Signed by Arthur Duck and Maltravers.
7/27, Defendant's petition to Maltravers and order of Maltravers
Petitioned that in a cause on 22 June last he was sentenced to pay £70 for costs and damages to John Sydenham, gent, the first moyetie in the coming Michaelmas terme, the next in Easter term. Petitioner claims he is a poor man and so asks for more time to pay the sum 'according to his abilities'. Maltravers gives him until Michaelmas next to pay the costs, and the damages to be paid at £5 per quarter starting on Lady day next.
9 July 1639
16/1g, Defence sentence
Spaces for damages and expenses left blank.
Signed by Thomas Eden.
16/1f, Plaintiff's bill of costs
Hilary term, 1637/8: £10-13s-4d
Easter term, 1638: £3-17s-4d
Trinity term, 1638: £11-0s-0d
Michaelmas term, 1638: £16-18s-4d
Hilary term, 1638/9: £3-10s-0d
Easter term, 1639: £7-10s-0d
Trinity term, 1639: £18-6s-8d
Sum total: £80-0s-8d
Taxed at £30
Signed by Arthur Duck and Maltravers.
16/1c, Defendant's bill of costs
Michaelmas term 1638: £10-14s-4d
Hilary term 1638/9: £17-0s-0d
Easter term 1639: £3-6s-0d
Trinity term 1639: £8-10s-0d
Signed by Thomas Eden.
5/42, Defendant's bond of submission
11 September 1639
Arundel had passed a definitive sentence against Cruse to pay £30 costs, £40 damages to Sidenham, and to perform a submission.
The feast day of St Michael the Archangel was set as the deadline for Cruse to pay costs. He had to pay £5 of damages by Lady Day and £5 more by feast of St John the Baptist, 1640, and £5 more on the feast day of St Michael the Archangel 1640 and £5 more on Christmas day, 'without fraud or delay and soe by quarterlie payments until the said summe of fourtie pounds for damages be fully satisfied.'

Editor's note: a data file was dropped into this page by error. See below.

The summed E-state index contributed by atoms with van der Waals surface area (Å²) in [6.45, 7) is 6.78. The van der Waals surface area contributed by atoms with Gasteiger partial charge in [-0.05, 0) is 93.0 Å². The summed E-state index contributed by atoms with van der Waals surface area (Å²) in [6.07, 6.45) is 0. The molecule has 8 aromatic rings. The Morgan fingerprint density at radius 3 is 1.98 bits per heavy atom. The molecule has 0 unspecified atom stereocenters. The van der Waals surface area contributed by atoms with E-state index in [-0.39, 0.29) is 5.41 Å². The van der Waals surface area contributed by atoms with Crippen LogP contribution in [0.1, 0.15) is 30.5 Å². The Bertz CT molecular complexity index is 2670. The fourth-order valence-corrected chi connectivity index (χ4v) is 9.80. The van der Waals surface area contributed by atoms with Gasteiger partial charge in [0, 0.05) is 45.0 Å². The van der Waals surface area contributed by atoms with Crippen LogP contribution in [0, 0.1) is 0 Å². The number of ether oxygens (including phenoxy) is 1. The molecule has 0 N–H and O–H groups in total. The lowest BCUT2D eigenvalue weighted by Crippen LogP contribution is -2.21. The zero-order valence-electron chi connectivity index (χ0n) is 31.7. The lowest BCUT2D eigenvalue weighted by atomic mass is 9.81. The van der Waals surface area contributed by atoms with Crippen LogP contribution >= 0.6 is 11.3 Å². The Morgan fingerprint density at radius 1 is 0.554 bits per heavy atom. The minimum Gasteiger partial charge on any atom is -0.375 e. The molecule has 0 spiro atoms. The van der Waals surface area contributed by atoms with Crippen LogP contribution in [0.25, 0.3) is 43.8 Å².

Signed by William Terms, John Byam of Clatworthy, co. Somerset, clerk, Thomas White of Clatworthy, cleric
Sealed and delivered in the presence of William Sparway and John Webb.
18/4o, First submission and certificate of submission [damaged]
Cruse was to perform his submission between 2 and 4pm on 12 September 1639, in Edward Browne's house in Dulverton before Mr John Sydenham, his five brothers and three other persons.
Cruse was to apologise for having abused in words all six Sydenham brothers, in particular Mr Hugh Sydenham, whom he had called 'a base scurvie fellow, and [said] that all his brothers were base scurvie cheating fellows, and that the said Mr John Sydenham the eldest of them was the basest of them all. He was 'hartily sorrie...' [the rest was torn off].
Once this was performed, Cruse was to certify it to the court during its first court day in Michaelmas term, 1639.
Signed by Humphrey Terrick, registrar.
William Cruse subscribed that the submission was accordingly performed, in the presence of John Byam, vicar of Dulverton, Thomas Waite, curate of Dulverton, William Sparway and John Webber.
18/4e, Second submission
Cruse was to perform his submission between 10am and 1pm on Sunday, 1 December 1639, standing bareheaded at the churchyard's stile near to widow Garleford's house in Dulverton, in the presence of Mr John Sydenham and his kinsmen Roger, Richard, Humphrey, William and Hugh.
Cruse was to apologise for having abused in words all six Sydenham brothers, inparticular Mr Hugh Sydenham, whom he had called 'a base scurvie fellow and [said] that all his brothers were base scurvie cheating fellows, and that the said Mr John Sydenham the eldest of them was the basest of them all. He was 'hartily sorry' for his 'rash and inconsiderate' speeches, and acknowledged them all to be 'honest gentlemen'. He was to ask their forgiveness for his false words and to promise that thereafter he would behave himself with respect towards them 'and all the gentry of this kingdome'.
Dated 7 November 1639.
'Let this submission be made in manner aforesaid'.
Signed by Lord Maltravers.
'To the right honourable Henry Lord Maltravers.